Heavy metal accumulation in plants is a key index for evaluating remediation efficiency, and the overground accumulation is more important than the underground accumulation. The ability of EDDS, OA, and CA to alter the accumulation of U (a) and Cd (b) are illustrated in Fig. 2. Each treatment promoted the U accumulation by the plants (Fig. 2a). The order of U accumulation was as follows: CA > EDDS > OA. The U accumulation in the shoots, roots, and single plants increased significantly in the CA treatments. The maximum U accumulations in the shoots, roots, and single plants was 130.36, 385.71 and 516.07 µg in the 5 mmol·kg−1 CA treatment, respectively, which was significantly (p < 0.05) higher than that of the control and other treatments (Fig. 2a). Furthermore, CA is an inexpensive, natural, small molecule organic acid that does not produce secondary pollution to the environment; therefore, it is feasible to apply CA to remove the U from U- and Cd-contaminated soil. As shown in Fig. 2(b), the ability of different treatments to assist Z. pendula in accumulating Cd was inconsistent. EDDS has a more significant effect on shoot Cd accumulation compared with the other treatments. The shoot Cd accumulation reached a maximum (165.63 µg) in 7.5 mg·kg−1 EDDS, which increased 3.21-fold compared to the control (Fig. 2b). However, the maximum of root and single plant Cd accumulation was 727.47 µg and 816.87 µg in 5 mg·kg−1 CA treatment, respectively. These results show that EDDS has better capacity to promote Cd accumulation in shoot than OA and CA, whereas CA has a more significant effect on the root Cd accumulation compared to EDDS and OA.

### Available U and Cd content in soils

The addition of the EDDS and CA increased the available U and Cd content in the soil (Table 4). The order of U activation by the chelators was CA > EDDS > OA. In the CA treatment, the available U content first increased and then decreased, reaching a maximum (14.58 mg·kg−1) at 5 mmol·kg−1, which was significantly (p < 0.05) higher than that of the control and the other treatments. The available U content in the CA treatment was 1.86-fold and 1.42-fold higher than that of the control and 5 mmol·kg−1 EDDS treatment, respectively (Table 3). However, the ability of EDDS to activate Cd in the soil was better than OA and CA treatments. The maximum available Cd content was 8.93 mg·kg−1 in 5.0 mmol·kg−1 EDDS treatment, which was 43.33% higher than that of the control (6.23 mg·kg−1) (Table 3). In general, CA could more efficiently activate U from the soil, whereas EDDS has greater effect on activating Cd from the soil. The reason was that the ability to activate U and Cd and chelation stability constants were not identical among three chelators. Furthermore, this difference could be attributed to the variation in soil type, soil physicochemical properties, etc.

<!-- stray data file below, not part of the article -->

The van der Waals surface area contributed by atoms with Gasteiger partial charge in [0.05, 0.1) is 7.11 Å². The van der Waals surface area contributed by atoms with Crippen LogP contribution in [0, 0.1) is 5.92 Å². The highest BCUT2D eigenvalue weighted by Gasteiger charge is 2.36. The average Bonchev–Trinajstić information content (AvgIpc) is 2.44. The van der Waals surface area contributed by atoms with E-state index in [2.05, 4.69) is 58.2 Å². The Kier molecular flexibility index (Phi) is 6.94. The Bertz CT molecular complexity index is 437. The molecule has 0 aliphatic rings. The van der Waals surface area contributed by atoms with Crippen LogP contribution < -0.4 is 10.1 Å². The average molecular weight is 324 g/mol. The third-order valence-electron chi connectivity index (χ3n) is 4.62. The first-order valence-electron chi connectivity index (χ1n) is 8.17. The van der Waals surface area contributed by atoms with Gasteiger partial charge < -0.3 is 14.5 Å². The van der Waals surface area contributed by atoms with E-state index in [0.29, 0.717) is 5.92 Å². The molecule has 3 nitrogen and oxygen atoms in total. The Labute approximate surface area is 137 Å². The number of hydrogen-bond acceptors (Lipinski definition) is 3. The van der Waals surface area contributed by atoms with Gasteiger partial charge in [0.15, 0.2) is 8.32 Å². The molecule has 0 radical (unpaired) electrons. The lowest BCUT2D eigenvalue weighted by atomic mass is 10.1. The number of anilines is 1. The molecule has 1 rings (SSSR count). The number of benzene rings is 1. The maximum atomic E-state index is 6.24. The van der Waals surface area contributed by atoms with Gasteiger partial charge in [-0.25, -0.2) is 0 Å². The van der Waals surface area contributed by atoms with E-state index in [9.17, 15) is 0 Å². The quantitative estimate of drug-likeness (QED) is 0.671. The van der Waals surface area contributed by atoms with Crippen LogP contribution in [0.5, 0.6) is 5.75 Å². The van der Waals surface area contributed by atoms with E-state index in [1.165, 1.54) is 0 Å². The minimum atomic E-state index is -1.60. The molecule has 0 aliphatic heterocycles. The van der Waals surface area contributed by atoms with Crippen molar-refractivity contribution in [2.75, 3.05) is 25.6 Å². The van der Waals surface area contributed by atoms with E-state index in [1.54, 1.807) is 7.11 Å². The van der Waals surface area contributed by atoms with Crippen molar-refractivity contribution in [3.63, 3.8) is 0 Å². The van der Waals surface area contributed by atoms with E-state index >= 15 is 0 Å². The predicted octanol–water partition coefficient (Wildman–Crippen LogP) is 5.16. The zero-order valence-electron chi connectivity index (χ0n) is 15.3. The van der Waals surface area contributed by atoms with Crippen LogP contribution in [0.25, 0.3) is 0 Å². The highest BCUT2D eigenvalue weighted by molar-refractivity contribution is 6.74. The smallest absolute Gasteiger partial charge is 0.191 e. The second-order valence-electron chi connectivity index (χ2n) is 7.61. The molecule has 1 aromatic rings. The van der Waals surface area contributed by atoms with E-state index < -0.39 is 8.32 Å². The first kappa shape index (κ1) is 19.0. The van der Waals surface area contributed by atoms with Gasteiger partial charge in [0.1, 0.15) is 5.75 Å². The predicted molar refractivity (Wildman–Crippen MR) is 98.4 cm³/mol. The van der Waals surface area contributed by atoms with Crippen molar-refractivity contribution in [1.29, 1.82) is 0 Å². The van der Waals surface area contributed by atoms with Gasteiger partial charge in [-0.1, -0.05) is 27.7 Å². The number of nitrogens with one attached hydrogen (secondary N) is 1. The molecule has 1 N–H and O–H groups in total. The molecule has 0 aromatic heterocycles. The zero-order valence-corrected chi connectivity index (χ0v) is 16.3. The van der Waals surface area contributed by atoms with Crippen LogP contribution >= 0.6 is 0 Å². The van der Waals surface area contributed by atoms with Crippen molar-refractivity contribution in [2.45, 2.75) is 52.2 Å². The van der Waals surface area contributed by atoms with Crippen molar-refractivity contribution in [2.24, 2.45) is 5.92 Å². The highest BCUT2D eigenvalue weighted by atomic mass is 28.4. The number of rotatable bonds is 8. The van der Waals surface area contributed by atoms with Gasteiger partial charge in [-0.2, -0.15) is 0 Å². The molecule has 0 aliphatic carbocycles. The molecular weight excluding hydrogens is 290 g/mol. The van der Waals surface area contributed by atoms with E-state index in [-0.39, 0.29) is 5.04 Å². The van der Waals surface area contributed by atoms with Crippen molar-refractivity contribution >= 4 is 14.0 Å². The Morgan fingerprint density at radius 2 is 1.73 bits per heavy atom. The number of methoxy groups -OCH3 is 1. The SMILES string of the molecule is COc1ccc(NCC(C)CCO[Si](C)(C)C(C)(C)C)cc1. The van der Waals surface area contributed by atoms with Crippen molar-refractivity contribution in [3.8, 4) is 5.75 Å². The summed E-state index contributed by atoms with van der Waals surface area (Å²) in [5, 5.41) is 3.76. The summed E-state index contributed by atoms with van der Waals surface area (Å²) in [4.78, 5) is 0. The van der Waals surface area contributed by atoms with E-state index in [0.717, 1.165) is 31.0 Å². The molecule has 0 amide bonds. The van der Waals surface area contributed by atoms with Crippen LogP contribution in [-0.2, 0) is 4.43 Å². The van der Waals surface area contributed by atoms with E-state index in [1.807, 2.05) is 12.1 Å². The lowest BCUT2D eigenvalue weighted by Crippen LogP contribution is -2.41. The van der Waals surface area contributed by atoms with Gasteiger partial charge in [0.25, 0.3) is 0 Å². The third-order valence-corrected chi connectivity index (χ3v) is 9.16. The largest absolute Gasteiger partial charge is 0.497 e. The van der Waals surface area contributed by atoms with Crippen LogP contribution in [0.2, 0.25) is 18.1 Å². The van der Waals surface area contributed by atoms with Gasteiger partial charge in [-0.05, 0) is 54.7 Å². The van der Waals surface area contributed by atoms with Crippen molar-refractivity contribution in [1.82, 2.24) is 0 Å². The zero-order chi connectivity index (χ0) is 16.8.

### Correlation analysis

The correlation coefficients among plant growth, uptake of metals, translocation factor (TF) of metals, available metal content in the soil, and accumulation of metal by the plant are shown in Table 5 (U) and Table 6 (Cd). The shoot U concentration, root concentration, and available U content were extremely significantly positive correlated with U accumulation in the plant (p < 0.01). Meanwhile, there was no obvious correlation between plant growth (shoot and root dry mass) and U accumulation. This result indicates that the U concentration of the shoot and root and available U content in the soil were the main ingredients in the phytoextraction process compared with plant growth. For Cd, the shoot Cd concentration was extremely significantly positive correlated with shoot Cd accumulation (p < 0.01). Dramatically, there was no obvious correlation between shoot Cd concentration and Cd accumulation in single plant, possibly due to that Cd is mainly accumulated in the root of Z. pendula. In addition, the Cd concentration of the shoots (roots) exhibited a significantly negative correlation with the dry mass of the shoots (roots), suggesting that high concentration Cd in the tested plant might engender an adverse effect on the plant growth.

## Discussion